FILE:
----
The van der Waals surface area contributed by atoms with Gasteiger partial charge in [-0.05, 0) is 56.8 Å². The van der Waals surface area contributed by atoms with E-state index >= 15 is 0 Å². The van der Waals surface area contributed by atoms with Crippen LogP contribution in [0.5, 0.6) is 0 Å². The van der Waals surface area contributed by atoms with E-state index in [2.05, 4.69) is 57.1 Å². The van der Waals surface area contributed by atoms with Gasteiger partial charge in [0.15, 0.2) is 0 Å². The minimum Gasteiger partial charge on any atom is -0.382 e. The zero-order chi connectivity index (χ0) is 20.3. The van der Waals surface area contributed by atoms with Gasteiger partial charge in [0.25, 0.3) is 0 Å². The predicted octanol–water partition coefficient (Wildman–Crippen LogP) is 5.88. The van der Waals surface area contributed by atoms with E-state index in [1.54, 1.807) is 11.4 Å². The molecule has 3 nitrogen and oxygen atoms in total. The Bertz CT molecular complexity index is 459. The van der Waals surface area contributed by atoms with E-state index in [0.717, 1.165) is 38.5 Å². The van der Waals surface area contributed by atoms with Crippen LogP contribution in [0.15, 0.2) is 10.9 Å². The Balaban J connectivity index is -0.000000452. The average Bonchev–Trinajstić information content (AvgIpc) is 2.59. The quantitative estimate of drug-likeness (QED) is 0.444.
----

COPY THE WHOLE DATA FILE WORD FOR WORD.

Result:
The van der Waals surface area contributed by atoms with Gasteiger partial charge in [-0.05, 0) is 56.8 Å². The van der Waals surface area contributed by atoms with E-state index >= 15 is 0 Å². The van der Waals surface area contributed by atoms with Crippen LogP contribution in [0.5, 0.6) is 0 Å². The van der Waals surface area contributed by atoms with E-state index in [2.05, 4.69) is 57.1 Å². The van der Waals surface area contributed by atoms with Gasteiger partial charge in [0.15, 0.2) is 0 Å². The minimum Gasteiger partial charge on any atom is -0.382 e. The zero-order chi connectivity index (χ0) is 20.3. The van der Waals surface area contributed by atoms with Gasteiger partial charge in [0.25, 0.3) is 0 Å². The predicted octanol–water partition coefficient (Wildman–Crippen LogP) is 5.88. The van der Waals surface area contributed by atoms with E-state index in [1.54, 1.807) is 11.4 Å². The molecule has 3 nitrogen and oxygen atoms in total. The Bertz CT molecular complexity index is 459. The van der Waals surface area contributed by atoms with E-state index in [0.717, 1.165) is 38.5 Å². The van der Waals surface area contributed by atoms with Crippen LogP contribution in [0.15, 0.2) is 10.9 Å². The Balaban J connectivity index is -0.000000452. The average Bonchev–Trinajstić information content (AvgIpc) is 2.59. The quantitative estimate of drug-likeness (QED) is 0.444.